Extremely popular among his first-year medical students, and now exciting audiences across North America with his humor and well-illustrated talks, AiG-US speaker Dr David Menton spent 34 years teaching at medical school. He now devotes himself full-time to reaching the church (and some secular groups) with the Creation message.
Here is his “creationist testimony.”
I was born in Mankato, Minnesota in 1938 and was baptized at a local conservative Lutheran church. Like many people who were baptized and raised by Christian parents, I have no recollection of the precise moment I became a Christian, nor do I recall a time when I was an unbeliever. As Paul said of Timothy, “from a child thou hast known the holy scriptures, which are able to make thee wise unto salvation through faith which is in Christ Jesus” (2 Tim. 3:15).
By the grace of God and through the power of the Holy Spirit, I grew in the knowledge of God’s Word during my youth. I was especially blessed by two years of intensive confirmation instruction where I was given a firm foundation in the Scriptures and Christian doctrine. “Remember now thy Creator in the days of thy youth, while the evil days come not, nor the years draw nigh, when thou shalt say, I have no pleasure in them” (Eccl. 12:1). I came to treasure the Gospel-filled hymns of my church, its abundant offering of the means of grace through the Word and Sacraments, and its beautiful and meaningful liturgy.
As I grew older, I developed a deep interest in science and from the time I was in junior high school I knew that one day I would be a scientist. Most of the toys I requested for gifts on my birthday and at Christmas came from the A.C. Gilbert Company, best known as the maker of the Erector set. Over time I came to possess a Gilbert chemistry set, microscope set, glass blowing set and mineralogy set. Later an astronomical telescope was added to the inventory of my home laboratory and finally a pair of binoculars for bird watching. I doubt my parents ever heard me complain that there was nothing to do.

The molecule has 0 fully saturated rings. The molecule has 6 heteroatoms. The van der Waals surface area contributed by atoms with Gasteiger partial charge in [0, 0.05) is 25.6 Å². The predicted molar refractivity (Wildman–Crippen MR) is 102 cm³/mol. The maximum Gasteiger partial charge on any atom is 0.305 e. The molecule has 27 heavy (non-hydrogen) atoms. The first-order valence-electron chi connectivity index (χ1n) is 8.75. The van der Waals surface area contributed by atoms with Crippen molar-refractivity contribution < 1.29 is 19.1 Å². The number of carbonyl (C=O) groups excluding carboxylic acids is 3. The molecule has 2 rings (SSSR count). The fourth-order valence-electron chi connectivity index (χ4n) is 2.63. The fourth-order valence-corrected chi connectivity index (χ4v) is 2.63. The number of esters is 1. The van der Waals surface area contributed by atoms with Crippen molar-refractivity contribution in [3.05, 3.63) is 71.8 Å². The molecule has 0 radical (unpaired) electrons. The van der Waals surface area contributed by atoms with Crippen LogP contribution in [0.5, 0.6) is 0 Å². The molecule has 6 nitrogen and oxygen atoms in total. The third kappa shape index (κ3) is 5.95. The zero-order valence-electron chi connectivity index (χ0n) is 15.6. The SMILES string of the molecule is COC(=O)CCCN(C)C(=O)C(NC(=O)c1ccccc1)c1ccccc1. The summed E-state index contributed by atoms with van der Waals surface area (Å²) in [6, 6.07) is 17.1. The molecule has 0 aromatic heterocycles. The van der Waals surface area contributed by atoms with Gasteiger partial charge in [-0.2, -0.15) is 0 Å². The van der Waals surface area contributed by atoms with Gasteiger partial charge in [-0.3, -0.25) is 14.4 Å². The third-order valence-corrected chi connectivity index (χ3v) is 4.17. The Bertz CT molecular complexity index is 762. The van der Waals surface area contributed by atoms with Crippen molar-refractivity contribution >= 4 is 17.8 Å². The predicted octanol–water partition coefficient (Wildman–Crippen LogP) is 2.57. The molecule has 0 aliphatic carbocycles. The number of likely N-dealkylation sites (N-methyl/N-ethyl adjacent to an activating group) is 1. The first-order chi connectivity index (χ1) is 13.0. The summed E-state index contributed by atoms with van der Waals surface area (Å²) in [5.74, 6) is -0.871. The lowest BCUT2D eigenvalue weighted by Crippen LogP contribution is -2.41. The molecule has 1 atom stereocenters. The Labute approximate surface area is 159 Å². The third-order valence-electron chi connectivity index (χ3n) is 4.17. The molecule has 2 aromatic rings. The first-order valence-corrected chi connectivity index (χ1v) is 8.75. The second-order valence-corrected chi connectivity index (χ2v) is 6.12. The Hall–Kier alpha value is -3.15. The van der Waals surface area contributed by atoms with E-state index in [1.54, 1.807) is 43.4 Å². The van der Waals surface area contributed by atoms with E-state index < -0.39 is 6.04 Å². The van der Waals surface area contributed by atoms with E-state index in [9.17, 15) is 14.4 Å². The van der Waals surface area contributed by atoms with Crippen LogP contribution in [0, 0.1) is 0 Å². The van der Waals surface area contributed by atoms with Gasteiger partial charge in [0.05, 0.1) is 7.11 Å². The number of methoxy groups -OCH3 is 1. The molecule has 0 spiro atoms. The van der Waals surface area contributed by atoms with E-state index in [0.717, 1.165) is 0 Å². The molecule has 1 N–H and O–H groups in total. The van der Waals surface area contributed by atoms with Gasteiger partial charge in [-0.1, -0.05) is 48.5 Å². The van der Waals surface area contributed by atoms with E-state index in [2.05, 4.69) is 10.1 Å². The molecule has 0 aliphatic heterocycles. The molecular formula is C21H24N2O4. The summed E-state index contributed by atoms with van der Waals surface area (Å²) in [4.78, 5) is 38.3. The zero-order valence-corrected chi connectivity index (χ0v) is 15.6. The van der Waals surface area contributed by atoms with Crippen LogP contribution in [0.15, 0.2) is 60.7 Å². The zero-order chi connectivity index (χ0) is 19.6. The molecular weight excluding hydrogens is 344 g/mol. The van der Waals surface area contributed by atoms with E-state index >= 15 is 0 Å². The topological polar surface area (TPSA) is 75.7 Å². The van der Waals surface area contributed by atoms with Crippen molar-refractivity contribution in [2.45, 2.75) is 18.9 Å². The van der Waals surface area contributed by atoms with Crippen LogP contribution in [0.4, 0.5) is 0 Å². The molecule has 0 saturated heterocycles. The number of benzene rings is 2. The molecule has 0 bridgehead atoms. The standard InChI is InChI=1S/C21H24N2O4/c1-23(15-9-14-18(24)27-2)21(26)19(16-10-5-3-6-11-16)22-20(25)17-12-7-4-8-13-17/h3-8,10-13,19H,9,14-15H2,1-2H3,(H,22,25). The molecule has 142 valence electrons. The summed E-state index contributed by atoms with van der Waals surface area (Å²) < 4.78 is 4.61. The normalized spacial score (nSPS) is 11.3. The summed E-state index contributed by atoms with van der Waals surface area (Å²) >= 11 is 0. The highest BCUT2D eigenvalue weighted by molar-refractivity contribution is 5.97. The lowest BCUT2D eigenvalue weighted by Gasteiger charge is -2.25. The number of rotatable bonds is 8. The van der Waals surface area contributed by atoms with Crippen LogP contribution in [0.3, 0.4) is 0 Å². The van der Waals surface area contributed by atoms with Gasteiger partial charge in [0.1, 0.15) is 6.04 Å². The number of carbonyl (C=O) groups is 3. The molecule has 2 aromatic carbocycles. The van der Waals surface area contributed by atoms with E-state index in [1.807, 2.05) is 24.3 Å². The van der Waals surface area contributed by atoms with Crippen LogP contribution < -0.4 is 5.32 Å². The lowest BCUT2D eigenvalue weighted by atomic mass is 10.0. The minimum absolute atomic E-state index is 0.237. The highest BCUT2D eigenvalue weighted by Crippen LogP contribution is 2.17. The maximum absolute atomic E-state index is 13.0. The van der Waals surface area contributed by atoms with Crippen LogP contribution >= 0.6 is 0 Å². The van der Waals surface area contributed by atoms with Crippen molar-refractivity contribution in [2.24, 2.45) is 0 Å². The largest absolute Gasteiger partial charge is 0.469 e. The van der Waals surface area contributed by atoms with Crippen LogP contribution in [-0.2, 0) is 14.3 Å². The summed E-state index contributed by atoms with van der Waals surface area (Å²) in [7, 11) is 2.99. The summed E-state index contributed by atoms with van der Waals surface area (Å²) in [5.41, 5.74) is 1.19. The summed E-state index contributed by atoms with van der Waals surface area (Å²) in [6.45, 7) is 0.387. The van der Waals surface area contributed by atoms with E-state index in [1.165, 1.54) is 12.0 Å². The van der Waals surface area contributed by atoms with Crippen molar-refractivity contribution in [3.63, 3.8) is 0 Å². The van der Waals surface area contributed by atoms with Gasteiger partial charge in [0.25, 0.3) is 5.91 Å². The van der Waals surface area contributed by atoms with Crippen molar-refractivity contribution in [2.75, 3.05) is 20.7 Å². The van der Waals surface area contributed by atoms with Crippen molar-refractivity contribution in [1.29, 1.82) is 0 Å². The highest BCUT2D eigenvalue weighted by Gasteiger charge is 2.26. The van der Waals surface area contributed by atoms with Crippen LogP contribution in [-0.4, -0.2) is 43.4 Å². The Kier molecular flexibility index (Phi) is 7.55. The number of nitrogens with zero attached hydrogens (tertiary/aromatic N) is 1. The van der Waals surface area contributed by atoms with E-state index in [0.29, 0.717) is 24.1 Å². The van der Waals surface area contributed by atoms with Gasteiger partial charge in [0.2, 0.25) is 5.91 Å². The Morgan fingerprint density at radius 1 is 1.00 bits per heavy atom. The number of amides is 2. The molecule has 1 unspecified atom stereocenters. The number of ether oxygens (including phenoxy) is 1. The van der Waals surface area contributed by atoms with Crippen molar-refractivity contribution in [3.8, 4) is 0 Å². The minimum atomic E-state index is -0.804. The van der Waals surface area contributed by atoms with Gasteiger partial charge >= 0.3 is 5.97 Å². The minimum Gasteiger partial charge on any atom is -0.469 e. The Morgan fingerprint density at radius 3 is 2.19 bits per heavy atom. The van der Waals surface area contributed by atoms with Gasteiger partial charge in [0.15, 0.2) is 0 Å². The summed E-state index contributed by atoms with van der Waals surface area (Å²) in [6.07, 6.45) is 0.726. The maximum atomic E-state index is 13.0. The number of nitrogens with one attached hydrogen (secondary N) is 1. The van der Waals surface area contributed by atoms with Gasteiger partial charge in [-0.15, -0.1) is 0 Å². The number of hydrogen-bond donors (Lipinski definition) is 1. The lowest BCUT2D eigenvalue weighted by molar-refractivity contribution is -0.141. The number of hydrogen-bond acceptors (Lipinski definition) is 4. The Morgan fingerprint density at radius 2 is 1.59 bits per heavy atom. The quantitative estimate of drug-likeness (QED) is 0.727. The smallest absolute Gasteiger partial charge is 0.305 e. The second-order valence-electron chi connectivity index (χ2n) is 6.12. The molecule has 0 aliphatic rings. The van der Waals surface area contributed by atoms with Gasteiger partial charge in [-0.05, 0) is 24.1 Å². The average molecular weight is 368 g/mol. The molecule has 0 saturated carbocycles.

I attended public schools rather than our church’s Christian day school. This presented less of a problem than I suspect it would today because in those years evolutionary dogma and its social implications had barely found its way into most public schools. Even during my undergraduate college years studying the sciences at Mankato State University I was largely spared the profitless speculations of evolutionists.
After graduating from Mankato State with a major in biology and a minor in chemistry, I spent two years as a research laboratory technician for the department of dermatology at Mayo Clinic in Rochester, Minnesota. While at Mayo I was invited to pursue a Ph.D. in cell biology at Brown University in Providence, Rhode Island.
Following my graduation from Brown in 1966, I accepted a position on the faculty of Washington University School of Medicine in St. Louis, Missouri where I remained in the department of anatomy for 34 years until my retirement in the year 2000. During this time, I taught first year medical students histology (the study of the structure and function of the tissues and organs of the body at the microscopic level) and gross anatomy (the dissection and study of the human body as seen by the unaided eye). Over the years I did research on skin, bone, the kidney and the placenta.